What to Do if a Property Doesn’t Have a Legal Access

by Geoff McCabe

Costa Rica servidumbre/easement roadIt happens sometimes that a property you want to buy doesn’t have a legal access to it. Or, you may buy a property and find that another property wants to have an access to their land, through yours, because they don’t have one.

Theoretically, every property should have a right-of-way easement road (called a servidumbre in Spanish) if it’s not on a public road. But it frequently happens that although topographers draw this servidumbre onto the map/plano, the lawyers of the property owner never inscribe it into the registry.

So what happens in this case? I recently had a problem with this myself, so I inquired to my lawyer, Alberto Saenz one of the partners at Integra Abogados, what to do, and I thought his advice could be useful to other people:

Geoff: My problem is that I purchased a farm, and on the plano it shows a servidumbre through it on one edge. But when we checked, the registry before I bought it, my lawyers said it wasn’t registered, so the farm that this servidumbre goes to couldn’t legally use it. They had no legal access to their land and couldn’t just drive across my land to get to theirs. When I remade the plano with a topographer, that topographer removed it from the new plano. But, I was worried that some day, the owners of this farm (which happens to be a bank) could force me to give them access through my land, and I asked my lawyer, Alberto, what their rights would be. Could they get access across my land, then dig up my road to install water lines, and spoil my view with power lines? Could they subdivide their property into lots and then ruin my privacy with lots of traffic passing through? And on the other side of that coin, could I deny them access, thereby making their property worthless so they would just sell it to me dirt cheap?

Alberto: Right of way easements are only acquired legally upon its formal creation and recording at the Real Estate Registry. Having an easement drawn on a survey map doesn´t mean the easement exists. Not having it drawn on a survey map doesn´t mean it doesn´t exist. They key element is having it described and recorded at the Registry both over the serving estate and over the beneficiary estate. Easements benefit and/or affect properties, not persons, hence once an easement is formally registered it benefits or affects future owners of the serving estate and the benefiaciary estate.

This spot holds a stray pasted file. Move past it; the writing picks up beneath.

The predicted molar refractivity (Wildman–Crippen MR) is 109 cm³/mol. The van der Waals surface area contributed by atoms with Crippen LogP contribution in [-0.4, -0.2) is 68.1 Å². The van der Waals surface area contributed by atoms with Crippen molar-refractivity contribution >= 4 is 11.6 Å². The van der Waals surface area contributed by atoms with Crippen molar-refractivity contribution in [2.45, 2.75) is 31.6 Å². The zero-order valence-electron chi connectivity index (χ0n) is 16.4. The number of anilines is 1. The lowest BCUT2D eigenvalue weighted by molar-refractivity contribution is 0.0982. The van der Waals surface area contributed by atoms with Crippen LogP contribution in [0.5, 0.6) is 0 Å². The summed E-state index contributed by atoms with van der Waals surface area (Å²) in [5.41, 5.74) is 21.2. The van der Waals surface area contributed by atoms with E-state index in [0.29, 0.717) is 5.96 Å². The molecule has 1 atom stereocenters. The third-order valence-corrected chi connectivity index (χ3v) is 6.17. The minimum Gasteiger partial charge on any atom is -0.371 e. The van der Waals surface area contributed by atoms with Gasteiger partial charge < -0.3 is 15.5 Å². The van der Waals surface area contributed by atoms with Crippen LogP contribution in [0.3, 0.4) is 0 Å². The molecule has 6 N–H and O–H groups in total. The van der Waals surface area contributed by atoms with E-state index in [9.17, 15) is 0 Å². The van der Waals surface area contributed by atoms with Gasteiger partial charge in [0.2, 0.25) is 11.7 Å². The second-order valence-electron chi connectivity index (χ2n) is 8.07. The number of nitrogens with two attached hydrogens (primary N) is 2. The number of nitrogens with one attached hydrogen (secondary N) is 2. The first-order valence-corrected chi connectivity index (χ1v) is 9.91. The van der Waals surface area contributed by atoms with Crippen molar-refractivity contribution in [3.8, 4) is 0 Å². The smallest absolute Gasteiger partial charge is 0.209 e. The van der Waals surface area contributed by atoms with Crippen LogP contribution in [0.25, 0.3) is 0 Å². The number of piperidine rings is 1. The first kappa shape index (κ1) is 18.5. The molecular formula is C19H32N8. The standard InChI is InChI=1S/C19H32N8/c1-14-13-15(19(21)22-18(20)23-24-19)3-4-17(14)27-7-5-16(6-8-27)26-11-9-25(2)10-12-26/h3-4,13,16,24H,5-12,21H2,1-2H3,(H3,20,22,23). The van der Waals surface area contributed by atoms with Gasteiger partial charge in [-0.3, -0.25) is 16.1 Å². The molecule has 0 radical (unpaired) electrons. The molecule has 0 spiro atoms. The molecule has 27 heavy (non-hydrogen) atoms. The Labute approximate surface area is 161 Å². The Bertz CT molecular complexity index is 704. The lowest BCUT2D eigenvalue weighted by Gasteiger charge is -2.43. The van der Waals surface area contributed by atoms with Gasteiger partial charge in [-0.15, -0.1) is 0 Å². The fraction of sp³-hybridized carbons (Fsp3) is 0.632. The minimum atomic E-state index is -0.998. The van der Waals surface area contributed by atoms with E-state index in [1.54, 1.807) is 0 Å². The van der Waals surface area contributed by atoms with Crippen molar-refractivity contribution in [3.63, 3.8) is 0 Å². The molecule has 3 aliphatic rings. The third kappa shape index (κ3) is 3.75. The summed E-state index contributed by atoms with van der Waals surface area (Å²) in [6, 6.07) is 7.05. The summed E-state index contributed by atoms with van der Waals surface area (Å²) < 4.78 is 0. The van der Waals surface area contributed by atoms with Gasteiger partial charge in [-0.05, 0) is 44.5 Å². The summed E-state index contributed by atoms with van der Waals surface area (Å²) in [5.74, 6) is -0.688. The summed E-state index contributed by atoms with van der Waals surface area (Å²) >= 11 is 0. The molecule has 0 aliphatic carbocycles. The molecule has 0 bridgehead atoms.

If your farm doesn´t have a registered easement against it and in favor of the neighboring farm then there is no legal or formal easement in favor of that neighboring farm. Right of way easement doesn´t give anyone the right to also install power lines or water lines. Those would have to be created as independent additional easements.

If a farm doesn´t have access, its property owner may ask a judge to give access. The judge will look for the easiest, cheapest or most reasonable way to grant the access, being that normally the shorter way to put in a road or just to use an already existing road already going through a neighboring farm. Notwithstanding the above, when the judge forces the neighboring property owners to grant easement the judge will also put a price to that easement and the solicitor will have to pay that price. The price is determined by an appraiser chosen by the judge and it is not he value of the land, but only the value of the “implications and limitations involved” by the servant estates when granting the easement.

Geoff: So it sounds like in this case, the bank would go to a judge, who would force me to give them an easement in the currently existing road through the farm. Then at that time, once they have the easement, they could put in power lines and ruin the view of these lots?

Alberto: Not necessarily. The judges will try to affect the servant estate as little as possible. Could they spoil your view? No. One thing is access, and another thing is easements for utilities, which are separate, and the location may even be different and that should have an additional and separate indemnification and cost to them.

Geoff: So could they subdivide that farm into a bunch of smaller lots and then we’d lose our privacy and a have a lot of traffic? Because that would really hurt the value of our land.

Alberto: No, there is a way to ask the judge for the compensation only to cover one beneficiary estate and not many segregations of it, and include it as a condition of the easements.

Geoff: How long would it take for a process like that to happen?

Alberto: Maybe months or years, depending on the court, judge, workload, ability to notify the parties, etc.

Geoff: By the way, can I put what you wrote above in an article about easements on our website? This is good info that other people who own Costa Rica real estate might be searching for.

Alberto: Yes, sure!

Thanks to:

Alberto Sáenz Roesch
PARTNER
asaenz@integralegalcr.com
Tel. +506 4031 0360
Fax. +506 4031 5251
www.integralegalcr.com



by Geoff McCabe

Geoff McCabe is CEO and co-owner of Tropisphere. He has been working in real estate in Costa Rica since 2003. Currently he lives on his organic farm, Rancho Delicioso. Geoff enjoys surfing, fire dancing, photography, and spending time with his friends here on the Southern Nicoya Peninsula.



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